# Electronic Data on Roller Coasters

Before you ride

• The name of the ride you went on is: _______________________________________
• Make a sketch of the ride profile on the back of this page. Mark the approximate position of a passenger every 10 seconds on your sketch. (This can be worked out either before or after riding.)
• In the space below, describe your data collection strategy for this ride. Will you collect data for the entire ride, or concentrate on a specific portion? Which portion? How long does it take to go through the ride or that part of the ride, and how many data points would you like to acquire? Which axis or axes of acceleration will you focus on in your analysis?

While you ride

Secure the measuring unit in a fixed orientation relative to your body. The three axes are straight ahead (longitudinal), directly to the side (lateral) and/or straight up and down (vertical). If an axis is not used, don't circle it.
• Accelerometer X:   longitudinal - lateral - vertical   (circle one)
• Accelerometer Y:   longitudinal - lateral - vertical   (circle one)
• Accelerometer Z:   longitudinal - lateral - vertical   (circle one)

When you reach the place on the ride where you want to begin collecting data, press [Start/Stop].

After you ride

Return the data collection unit back to the Electronic Data Center (EDC). Download the data. If possible, they will print the graphs of your forces vs. time so you can do onsite analysis. The data will also be posted online so you can download it and work further with it later.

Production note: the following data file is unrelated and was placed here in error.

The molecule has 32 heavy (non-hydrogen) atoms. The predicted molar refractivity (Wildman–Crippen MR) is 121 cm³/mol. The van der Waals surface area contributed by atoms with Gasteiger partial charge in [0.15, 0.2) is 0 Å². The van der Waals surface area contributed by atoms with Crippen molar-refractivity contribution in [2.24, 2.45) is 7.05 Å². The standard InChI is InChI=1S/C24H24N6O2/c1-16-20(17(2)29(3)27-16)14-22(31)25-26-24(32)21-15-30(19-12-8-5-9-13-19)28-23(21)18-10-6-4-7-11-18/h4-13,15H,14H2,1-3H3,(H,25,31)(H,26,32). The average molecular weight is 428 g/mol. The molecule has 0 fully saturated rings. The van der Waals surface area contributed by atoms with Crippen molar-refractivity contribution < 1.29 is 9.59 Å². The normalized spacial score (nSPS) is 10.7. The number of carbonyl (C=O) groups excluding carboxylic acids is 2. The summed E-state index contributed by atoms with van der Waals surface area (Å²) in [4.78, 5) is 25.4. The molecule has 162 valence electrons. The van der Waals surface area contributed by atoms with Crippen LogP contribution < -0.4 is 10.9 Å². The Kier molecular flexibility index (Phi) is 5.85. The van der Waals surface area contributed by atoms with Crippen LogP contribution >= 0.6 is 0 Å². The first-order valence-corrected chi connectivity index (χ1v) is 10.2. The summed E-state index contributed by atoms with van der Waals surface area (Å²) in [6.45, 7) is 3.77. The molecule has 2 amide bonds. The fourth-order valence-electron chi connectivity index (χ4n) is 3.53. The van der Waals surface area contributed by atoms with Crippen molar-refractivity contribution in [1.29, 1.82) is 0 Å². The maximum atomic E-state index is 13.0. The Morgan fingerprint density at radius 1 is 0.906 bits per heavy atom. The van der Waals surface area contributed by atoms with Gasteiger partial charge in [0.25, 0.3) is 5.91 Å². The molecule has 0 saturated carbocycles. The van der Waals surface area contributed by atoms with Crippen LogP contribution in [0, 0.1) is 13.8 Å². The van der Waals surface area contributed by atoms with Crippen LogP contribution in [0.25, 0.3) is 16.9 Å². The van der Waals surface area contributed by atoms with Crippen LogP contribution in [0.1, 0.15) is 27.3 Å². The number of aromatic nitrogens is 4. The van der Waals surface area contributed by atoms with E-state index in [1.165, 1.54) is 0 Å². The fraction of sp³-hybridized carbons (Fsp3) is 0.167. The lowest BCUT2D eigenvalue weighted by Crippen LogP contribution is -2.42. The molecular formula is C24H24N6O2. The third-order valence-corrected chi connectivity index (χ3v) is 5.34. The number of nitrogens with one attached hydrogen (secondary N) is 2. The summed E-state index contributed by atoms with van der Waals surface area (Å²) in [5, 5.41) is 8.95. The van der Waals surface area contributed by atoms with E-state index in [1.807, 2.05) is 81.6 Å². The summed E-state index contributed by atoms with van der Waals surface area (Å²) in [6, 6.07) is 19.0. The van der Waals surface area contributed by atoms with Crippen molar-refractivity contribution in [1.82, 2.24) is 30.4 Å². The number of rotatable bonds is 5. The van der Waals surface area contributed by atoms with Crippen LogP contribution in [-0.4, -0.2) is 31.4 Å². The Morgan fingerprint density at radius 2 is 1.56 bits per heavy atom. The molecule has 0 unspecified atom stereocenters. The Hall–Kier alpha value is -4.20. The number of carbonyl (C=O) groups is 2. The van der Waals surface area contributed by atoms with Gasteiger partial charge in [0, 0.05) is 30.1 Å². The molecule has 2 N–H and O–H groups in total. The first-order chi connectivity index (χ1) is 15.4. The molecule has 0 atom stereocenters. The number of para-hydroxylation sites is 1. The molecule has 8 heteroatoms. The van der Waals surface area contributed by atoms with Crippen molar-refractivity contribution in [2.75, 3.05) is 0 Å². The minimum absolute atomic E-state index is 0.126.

Questions:

Use the back of this page to answer the questions below. Use the ride profile to determine where you were on the ride for each of these portions. Also note any peculiar accelerations encountered.
1. Describe the graph(s) during the initial seconds you recorded. Compare the shape of the graph(s) to your movement during that portion of the ride.
2. For each of your axes, where were the readings the greatest? What were the readings there? Explain why the readings were the greatest at those points.
3. For each of your axes, where were the readings the least? What were the readings there? Explain why the readings were the least at those points.
4. The larger the forces that act, the larger the acceleration acting on your body. Do the places where the unit recorded the largest values for force/mass the same places you experienced the largest accelerations? Explain.

Ride Profile:

• In this area, sketch the shape of the ride if it were stretched out linearly. Sketch loops as loops. Make other notations that will help you to decode your data later on.
• Indicate on your ride profile the approximate location of a passenger every 10 seconds. This will enable you to match up your accelerometer data with your location on the ride.

Example: A simple roller coaster for toddlers that makes a single loop around a closed track.